The Oil Sands Pathways to Net Zero Alliance has taken the next step in its goal to achieve net zero greenhouse gas emissions by 2050 with the submission of a project proposal to the Government of Alberta to secure underground storage rights – known as “pore space”.
The pore space is required for the Alliance’s proposed carbon capture, utilization and storage (CCUS) project, which would be one of the largest of its kind in the world.
If approved, the Pathways carbon storage hub, located near Cold Lake, Alberta, could begin safely injecting and storing captured CO2 deep underground in a saline aquifer from a number of oil sands facilities by late 2026.
“Securing pore space for this unprecedented project is a critical step in providing the investment certainty required to progress the Pathways Alliance plan to help Canada meet its climate goals and ensure our country becomes a preferred global supplier of responsibly produced oil,” said Kendall Dilling, Interim Director of the Pathways Alliance.
Hub to store enough carbon to help meet 2050 net zero goal
The proposed Pathways Alliance carbon storage hub would be connected to a transportation line that would initially gather captured CO2 from an anticipated 11 oil sands facilities in the Fort McMurray, Christina Lake and Cold Lake regions.
The proposal is to grow the collection network to include more than 20 oil sands facilities. The transportation line will parallel existing rights-of-way to the greatest extent possible to limit land disturbance.
The Pathways Alliance estimates a net reduction of 10 MT of CO2 annually by 2030 via CCUS from oil sands facilities alone with as much as an additional 30 MT per year by 2050. It’s a key part of the Pathways Alliance plan to achieve its goal of net zero greenhouse gas emissions by 2050.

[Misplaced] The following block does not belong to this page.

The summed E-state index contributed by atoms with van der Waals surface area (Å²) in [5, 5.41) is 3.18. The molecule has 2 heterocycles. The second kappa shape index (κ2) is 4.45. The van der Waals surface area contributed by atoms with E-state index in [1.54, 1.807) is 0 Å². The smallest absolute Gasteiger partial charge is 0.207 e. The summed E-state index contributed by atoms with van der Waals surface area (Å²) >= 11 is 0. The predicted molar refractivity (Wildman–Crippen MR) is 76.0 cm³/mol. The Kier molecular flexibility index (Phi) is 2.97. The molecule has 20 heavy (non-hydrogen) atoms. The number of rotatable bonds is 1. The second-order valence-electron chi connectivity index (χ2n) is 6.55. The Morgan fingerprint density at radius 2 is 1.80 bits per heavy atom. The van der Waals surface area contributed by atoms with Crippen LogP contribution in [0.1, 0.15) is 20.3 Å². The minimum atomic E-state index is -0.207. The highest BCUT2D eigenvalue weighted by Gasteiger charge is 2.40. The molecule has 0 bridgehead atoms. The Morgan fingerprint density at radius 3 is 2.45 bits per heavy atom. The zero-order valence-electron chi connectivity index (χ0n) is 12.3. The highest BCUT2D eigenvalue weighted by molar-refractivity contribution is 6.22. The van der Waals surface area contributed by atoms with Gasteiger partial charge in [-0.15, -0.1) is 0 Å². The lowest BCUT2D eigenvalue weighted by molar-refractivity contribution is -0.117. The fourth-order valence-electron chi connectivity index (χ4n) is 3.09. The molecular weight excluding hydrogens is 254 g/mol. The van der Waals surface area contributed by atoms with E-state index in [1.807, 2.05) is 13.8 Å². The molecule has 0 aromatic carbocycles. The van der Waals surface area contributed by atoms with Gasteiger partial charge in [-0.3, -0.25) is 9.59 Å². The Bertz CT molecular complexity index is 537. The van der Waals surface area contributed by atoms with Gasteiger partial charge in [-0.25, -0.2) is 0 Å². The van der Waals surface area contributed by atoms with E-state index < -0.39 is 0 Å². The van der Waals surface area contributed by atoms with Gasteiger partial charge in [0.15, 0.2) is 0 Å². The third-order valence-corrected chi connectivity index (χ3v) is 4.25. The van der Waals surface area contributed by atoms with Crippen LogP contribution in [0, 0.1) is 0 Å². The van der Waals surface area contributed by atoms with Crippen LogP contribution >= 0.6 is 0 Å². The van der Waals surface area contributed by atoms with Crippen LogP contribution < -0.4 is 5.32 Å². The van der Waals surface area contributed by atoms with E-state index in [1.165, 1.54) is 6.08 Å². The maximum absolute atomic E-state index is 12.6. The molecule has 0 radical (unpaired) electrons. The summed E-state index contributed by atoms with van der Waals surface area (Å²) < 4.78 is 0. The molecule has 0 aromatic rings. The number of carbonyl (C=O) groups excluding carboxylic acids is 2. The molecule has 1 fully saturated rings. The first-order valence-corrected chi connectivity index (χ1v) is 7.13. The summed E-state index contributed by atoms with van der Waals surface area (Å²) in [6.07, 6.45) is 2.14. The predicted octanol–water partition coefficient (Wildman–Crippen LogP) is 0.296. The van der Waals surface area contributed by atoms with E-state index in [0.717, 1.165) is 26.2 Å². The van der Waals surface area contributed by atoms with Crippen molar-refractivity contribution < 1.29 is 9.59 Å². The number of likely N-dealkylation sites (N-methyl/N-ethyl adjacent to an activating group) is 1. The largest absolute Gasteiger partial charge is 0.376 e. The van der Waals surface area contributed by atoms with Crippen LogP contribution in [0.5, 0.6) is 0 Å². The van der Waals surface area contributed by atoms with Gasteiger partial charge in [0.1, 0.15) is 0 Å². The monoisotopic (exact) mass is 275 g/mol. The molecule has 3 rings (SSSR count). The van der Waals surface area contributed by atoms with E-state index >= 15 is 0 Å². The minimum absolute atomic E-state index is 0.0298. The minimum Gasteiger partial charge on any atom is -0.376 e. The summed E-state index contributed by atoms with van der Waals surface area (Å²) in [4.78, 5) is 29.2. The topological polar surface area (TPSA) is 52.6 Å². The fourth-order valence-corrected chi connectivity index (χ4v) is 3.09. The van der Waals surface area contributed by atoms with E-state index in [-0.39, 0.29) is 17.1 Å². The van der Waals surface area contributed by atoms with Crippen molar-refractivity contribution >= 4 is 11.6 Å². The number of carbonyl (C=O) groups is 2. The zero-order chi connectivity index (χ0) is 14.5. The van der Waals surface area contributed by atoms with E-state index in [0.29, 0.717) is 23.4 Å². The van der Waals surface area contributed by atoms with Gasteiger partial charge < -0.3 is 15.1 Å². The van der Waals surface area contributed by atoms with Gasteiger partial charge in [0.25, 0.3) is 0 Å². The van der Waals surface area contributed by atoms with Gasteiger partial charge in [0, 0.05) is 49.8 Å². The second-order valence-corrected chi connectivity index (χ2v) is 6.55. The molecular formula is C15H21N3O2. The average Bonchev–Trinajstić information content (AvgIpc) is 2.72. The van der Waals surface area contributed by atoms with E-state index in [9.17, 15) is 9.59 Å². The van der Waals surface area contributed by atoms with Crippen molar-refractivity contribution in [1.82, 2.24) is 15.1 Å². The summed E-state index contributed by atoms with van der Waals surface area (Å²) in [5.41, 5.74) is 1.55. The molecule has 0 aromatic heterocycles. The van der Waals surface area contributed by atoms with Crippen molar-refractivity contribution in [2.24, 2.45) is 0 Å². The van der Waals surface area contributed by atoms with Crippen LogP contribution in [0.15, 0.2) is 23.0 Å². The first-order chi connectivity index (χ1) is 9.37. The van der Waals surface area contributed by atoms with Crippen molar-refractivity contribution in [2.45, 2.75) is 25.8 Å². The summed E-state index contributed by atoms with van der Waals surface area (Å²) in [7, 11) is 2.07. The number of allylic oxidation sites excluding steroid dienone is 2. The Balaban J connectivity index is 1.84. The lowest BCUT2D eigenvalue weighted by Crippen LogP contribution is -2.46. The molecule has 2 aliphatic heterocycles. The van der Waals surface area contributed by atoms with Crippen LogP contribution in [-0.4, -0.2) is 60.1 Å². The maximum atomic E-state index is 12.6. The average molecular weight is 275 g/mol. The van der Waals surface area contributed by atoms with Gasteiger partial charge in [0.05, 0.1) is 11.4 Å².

The transportation line and storage hub will also be available to accommodate other industries in the region interested in capturing and storing CO2.
Engagement and consultation preparations underway
The Pathways Alliance model will also ensure minimal land and surface disturbances occur as the transportation line and storage hub are developed and that the pore space is managed as efficiently as possible.
Preparations are underway for consultation and further engagement with Indigenous groups and stakeholders within the project’s transportation line and storage hub area. Formal project consultation is anticipated to begin in the third quarter of 2022.
Widespread use of CCUS will be vital to global climate change efforts
Global organizations such as the International Energy Agency and the United Nations Intergovernmental Panel on Climate Change have clearly stated that widespread implementation of CCUS must be part of the solution to mitigate climate change.
Find out more about the Pathways Alliance plan
Learn about Alberta’s carbon hub plans
Information on CCUS safety and why it is suited to Alberta